(1) Methodologies and identification of all consignments of imported organic food and feed.

(2) Complete documentation check at the point of entry including implementation and use of electronic data and certified document transfer to facilitate inspection at the port of arrival in the U.S. 

(3) Sampling and analysis for the presence of residues of each incoming shipment at the port of entry.

2. Technologies to monitor supplies using weather, model simulation, and data collection to accurately project production versus what is actually being supplied into the market chain.           

3. Increased transparency by using electronic platforms such as outlined in the April 18, 2017 European Commission press release to be able to physically trace organic products, especially grains, through the system from field to final use.

4. Use of International Maritime Laws regarding cargos and documentation of shipments. This should include requiring proof of insurance that cargos that are organic are insured at organic rates.

5. More consistent oversight of  USDA’s National Organic Program (NOP) - NOP should submit to on-going, third party oversight similar to certifiers and operators; complete with non-compliances and deadlines for corrective actions to better ensure consistent NOP enforcement and standards of interpretation by all of their accredited agents, operators and inspectors. 

6. More focus where the problems are in the supply chain: - More risk-based inspection protocols are needed that require more unannounced visits, mass balancing, check-backs, and testing for certifiers with high levels of non-compliances or on-going complaints. 

In conclusion:

The originators of the U.S. Organic Food Production Act never envisioned 20 years down the road, weaknesses in our system that would be exploited for financial gain through fraud.

Organic integrity and elimination of fraud will benefit everyone including those who wish to export to the U.S. organic markets.  Continued fraud will be damaging in the long run to everyone.

U.S. producers do feel that the USDA’s National Organic Program and its rules and procedures regarding certification and use of the USDA organic label put them at the forefront in the U.S. and the world when it comes to high standards for organic production that our consumers can have confidence in.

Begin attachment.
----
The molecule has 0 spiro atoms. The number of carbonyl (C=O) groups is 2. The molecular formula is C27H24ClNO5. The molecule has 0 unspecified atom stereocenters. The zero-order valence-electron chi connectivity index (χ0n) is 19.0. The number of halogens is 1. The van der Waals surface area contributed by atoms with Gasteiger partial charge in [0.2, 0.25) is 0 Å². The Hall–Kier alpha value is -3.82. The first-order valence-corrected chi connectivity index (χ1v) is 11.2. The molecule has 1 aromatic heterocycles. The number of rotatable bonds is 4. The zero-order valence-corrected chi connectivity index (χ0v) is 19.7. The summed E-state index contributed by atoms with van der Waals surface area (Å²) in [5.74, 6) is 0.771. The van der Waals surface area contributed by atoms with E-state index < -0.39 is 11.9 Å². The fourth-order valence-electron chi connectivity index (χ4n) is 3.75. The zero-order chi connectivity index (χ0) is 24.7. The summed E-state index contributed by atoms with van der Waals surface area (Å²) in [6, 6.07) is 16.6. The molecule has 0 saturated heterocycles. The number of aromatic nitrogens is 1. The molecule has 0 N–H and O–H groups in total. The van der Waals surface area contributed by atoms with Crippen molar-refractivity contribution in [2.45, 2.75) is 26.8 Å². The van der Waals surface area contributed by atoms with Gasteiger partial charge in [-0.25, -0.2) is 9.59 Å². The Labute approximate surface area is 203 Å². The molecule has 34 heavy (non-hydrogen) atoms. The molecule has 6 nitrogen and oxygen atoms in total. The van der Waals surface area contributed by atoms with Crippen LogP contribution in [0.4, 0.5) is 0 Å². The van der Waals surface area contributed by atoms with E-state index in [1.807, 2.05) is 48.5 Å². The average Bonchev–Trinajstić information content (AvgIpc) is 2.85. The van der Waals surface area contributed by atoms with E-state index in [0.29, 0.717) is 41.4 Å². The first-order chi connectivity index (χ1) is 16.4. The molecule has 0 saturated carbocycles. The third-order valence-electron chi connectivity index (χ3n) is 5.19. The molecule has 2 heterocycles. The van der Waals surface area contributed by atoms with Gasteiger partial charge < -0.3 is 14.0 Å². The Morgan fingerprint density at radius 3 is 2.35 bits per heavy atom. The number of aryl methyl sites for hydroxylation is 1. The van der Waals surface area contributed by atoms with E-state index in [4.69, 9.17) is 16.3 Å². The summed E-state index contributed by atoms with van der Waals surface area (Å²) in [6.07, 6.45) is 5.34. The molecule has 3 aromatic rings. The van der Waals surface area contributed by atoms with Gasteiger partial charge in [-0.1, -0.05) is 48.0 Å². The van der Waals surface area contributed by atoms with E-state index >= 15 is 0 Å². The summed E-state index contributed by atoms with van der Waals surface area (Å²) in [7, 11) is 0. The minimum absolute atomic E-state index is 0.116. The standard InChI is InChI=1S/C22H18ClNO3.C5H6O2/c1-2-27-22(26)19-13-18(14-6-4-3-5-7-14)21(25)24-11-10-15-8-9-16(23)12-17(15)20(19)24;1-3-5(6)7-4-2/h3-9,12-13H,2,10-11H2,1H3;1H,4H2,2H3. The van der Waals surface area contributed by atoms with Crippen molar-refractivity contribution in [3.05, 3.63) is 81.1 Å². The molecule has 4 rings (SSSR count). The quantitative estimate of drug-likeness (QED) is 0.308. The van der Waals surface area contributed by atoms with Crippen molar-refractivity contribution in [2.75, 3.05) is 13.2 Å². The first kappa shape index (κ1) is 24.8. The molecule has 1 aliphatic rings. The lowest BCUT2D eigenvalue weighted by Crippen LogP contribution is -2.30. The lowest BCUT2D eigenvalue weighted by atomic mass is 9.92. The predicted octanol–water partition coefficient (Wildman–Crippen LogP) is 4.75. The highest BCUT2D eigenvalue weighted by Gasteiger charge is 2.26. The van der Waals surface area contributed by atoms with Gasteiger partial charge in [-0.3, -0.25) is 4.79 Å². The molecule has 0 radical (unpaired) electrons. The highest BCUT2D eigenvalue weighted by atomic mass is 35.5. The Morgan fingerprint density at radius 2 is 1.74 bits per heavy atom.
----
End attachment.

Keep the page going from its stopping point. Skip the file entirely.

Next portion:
There are some big weaknesses we in OFARM are working in cooperation with the NOP and Mr. McEvoy, USDA Deputy Administrator of the National Organic Program, as well as other segments of the U.S. industry including buyers and consumers to insure organic integrity throughout the entire supply chain.

We have our work to do in the U.S. and to work with international partners to clean up the fraud.  

This will result in fairness to everyone through the entire supply chain.  It will result in fairness to organic farmers in a marketplace that is fully transparent and reward them for the risks they take. Consumers will have confidence that when they make the decision to buy organic they are getting the value and integrity they are paying for with their dollars.

Finally, on behalf of the Organic Farmers’ Agency for Relationship Marketing (OFARM), I would like to extend a formal invitation to the Anti-Fraud Initiative and its sponsoring organizations to hold a future conference in the U.S.  We, in OFARM would be happy with our partners and collaborators to facilitate such a conference including visits to some of our organic grain farms and cooperative facilities as well as the conference itself.

We look forward to continued collaboration.

Thank you for the invitation to be part of this conference.